In Rome, it was a Bethlehem home show, as all over town creative crèches were on display. Here’s a collection of some of our favorites — ranging from holy to homemade to mod to igloos.

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You can watch my full hour-long Christmas special at https://www.ricksteves.com/christmas

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Source:: Rick Steves’ European Christmas: Presepi Manger Scenes—Rome’s Bethlehem Home Show

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Taiwan’s Papaya Tree And It’s Uses

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Taiwan's Papaya Tree

By Exploretraveler.com:

Taiwan’s Papaya Tree

Taiwan’s Papaya Tree And How To Use It

Taiwan’s Papaya Tree is found all over the island of Taiwan. The humble Papaya Tree is grown in almost every small orchard and around every house. You can not even take a walk to the beach without seeing a Papaya Tree at the beach. So why the love affair with the Papaya Tree?

Taiwan’s Papaya Tree, as humble as it may appear, is one of the most well used fruits in the world. Papaya can be used for food, an aid in cooking meat, and also in traditional medicine. If you rub papaya on the meat or soak meat in its juices it is a natural tenderizer. It is a delightful fruit to eat. It is one of the three most important fruits in the world. Even the stem and bark of Taiwan’s Papaya Tree is used in the production of rope. In some cuisine, the small flower buds are cooked as a delicacy. It is loaded with Vitamins, Calcium, Iron, and Minerals and has 21 mg of Magnesium and 182 mg of Potassium. Even the black seeds are edible and are often used for the prevention and cure of internal parasites. The leaves when cleaned and dried make a good tea and can be used fresh on nervous wounds. So what is not, to like about Taiwan’s Papaya Tree?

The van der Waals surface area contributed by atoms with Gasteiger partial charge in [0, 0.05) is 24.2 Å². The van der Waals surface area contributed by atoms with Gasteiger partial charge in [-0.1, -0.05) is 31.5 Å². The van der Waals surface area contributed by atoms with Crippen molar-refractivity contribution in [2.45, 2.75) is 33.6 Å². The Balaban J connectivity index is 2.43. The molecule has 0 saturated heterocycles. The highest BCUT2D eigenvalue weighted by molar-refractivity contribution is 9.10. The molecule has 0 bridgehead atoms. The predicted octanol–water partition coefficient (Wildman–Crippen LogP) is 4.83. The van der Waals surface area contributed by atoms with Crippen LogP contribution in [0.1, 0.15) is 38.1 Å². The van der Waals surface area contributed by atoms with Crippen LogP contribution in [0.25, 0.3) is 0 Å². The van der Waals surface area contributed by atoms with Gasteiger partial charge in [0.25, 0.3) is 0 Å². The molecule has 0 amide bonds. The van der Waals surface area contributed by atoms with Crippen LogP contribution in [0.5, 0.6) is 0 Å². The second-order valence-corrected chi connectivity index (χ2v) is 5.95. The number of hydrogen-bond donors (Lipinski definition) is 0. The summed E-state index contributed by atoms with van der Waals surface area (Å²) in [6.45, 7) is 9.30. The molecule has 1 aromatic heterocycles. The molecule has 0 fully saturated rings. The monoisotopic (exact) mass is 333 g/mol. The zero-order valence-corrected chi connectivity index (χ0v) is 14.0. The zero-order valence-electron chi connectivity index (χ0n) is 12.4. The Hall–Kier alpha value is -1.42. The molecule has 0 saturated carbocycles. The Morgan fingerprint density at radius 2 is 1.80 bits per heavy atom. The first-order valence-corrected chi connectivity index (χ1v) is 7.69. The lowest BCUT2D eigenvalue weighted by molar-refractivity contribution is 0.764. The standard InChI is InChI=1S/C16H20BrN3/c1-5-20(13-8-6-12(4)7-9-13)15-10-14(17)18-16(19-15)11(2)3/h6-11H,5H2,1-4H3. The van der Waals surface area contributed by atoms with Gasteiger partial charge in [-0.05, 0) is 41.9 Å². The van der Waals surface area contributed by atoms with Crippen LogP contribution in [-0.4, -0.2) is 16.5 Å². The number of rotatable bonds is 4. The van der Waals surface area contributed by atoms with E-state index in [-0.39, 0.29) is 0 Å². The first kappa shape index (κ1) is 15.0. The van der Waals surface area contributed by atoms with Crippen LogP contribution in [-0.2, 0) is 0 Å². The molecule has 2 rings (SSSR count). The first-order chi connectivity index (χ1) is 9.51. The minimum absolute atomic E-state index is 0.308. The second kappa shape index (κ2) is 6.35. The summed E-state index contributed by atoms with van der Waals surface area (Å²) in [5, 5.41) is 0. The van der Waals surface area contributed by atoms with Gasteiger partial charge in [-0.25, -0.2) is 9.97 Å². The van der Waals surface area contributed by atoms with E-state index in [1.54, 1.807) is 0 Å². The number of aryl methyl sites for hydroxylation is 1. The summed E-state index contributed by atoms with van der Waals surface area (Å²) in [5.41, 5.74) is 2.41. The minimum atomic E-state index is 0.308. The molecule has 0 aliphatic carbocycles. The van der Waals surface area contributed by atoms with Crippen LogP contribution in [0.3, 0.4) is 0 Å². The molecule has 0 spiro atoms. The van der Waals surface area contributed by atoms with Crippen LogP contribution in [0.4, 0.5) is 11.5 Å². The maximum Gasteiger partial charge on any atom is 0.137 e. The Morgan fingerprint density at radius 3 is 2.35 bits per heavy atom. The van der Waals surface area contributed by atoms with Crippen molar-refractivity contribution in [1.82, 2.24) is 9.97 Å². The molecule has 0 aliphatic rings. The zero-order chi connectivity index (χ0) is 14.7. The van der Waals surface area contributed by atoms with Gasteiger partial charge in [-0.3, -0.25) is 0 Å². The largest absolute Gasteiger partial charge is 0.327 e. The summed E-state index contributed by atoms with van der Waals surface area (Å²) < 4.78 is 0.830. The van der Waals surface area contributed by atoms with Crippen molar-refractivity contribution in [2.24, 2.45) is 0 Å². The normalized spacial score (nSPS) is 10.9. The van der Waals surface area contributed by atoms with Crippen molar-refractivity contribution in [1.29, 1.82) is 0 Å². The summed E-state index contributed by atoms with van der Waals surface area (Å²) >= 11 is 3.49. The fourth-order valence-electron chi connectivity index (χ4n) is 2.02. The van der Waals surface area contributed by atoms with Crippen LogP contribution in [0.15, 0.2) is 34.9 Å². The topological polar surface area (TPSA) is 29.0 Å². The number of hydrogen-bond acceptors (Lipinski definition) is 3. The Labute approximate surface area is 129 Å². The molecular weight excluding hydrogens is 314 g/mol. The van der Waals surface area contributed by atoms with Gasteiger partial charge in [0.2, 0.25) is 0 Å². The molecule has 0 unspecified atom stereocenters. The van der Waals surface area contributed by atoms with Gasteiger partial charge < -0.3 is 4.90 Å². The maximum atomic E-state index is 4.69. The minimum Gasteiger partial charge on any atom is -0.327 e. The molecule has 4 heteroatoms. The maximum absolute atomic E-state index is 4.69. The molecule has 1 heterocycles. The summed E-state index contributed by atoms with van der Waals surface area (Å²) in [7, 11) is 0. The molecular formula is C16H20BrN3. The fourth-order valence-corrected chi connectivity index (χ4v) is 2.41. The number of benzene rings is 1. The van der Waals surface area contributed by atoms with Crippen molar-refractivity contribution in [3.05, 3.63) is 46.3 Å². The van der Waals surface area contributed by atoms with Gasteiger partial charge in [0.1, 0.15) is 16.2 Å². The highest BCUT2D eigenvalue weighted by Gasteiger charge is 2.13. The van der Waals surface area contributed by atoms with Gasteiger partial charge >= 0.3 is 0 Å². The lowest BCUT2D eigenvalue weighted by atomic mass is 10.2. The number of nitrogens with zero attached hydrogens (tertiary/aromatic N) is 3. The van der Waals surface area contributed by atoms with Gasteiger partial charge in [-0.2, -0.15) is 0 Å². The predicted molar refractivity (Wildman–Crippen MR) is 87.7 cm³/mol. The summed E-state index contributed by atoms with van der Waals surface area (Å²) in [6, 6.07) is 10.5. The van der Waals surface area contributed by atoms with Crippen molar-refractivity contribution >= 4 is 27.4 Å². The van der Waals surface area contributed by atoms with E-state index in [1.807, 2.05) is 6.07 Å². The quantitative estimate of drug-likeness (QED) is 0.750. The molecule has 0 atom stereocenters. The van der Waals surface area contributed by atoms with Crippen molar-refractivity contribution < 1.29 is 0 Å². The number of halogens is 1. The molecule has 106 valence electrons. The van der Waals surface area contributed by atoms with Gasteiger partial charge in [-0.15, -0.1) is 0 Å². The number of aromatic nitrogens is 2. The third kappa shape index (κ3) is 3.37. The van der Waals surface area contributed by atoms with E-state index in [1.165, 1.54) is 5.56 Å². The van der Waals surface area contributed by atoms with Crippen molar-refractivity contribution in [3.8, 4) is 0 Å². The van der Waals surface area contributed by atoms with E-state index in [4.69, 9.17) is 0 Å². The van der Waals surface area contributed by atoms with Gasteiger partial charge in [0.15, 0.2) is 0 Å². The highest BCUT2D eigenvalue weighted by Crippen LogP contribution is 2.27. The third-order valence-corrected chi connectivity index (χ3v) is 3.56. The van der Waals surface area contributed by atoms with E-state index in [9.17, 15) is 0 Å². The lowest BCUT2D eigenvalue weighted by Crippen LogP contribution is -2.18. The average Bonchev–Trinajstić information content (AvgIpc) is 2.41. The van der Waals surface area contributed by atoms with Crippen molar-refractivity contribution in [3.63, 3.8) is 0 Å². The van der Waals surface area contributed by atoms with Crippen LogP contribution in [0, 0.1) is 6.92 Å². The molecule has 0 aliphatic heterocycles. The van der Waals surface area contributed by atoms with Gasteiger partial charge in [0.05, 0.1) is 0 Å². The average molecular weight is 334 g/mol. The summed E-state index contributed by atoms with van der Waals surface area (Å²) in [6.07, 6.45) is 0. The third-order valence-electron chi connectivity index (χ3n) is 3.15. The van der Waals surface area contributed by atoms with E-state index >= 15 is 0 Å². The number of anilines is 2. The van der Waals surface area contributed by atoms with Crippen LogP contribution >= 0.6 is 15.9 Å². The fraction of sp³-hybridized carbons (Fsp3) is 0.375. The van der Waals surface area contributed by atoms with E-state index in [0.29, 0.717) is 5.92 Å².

When the fruit of Taiwan’s Papaya Tree is a yellow/orange it is considered ripe and can be eaten raw without skin or seeds. It is often eaten in salads, fresh in a fruit bowl, and is delicious with homemade vanilla ice cream. The green papaya is considered not ripe and is used in the cooking of stews, curries, and salads. Papaya is awesome cut up with vegetables and greens for a salad. I use the papaya, banana, and potato daily as they are an aid in the control of blood pressure. Papaya makes an excellent jelly due to the huge amount of natural pectin. Even the seeds are editable and are used in cooking. They can be put in smoothies and then drank to help with parasites. They are often dried and ground in a pepper mill. In cooking these dried seeds can be used in the place of black pepper. The leaves of Taiwan’s Papaya Tree are really good steamed like you would steam spinach. I sometimes prepare …read more

Source:: Taiwan’s Papaya Tree And It’s Uses

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Youngest team members getting ready to dive. http://ift.tt/1n3zlgU

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Onboard our scuba boat heading out to a protected reef. http://ift.tt/1n3zlgU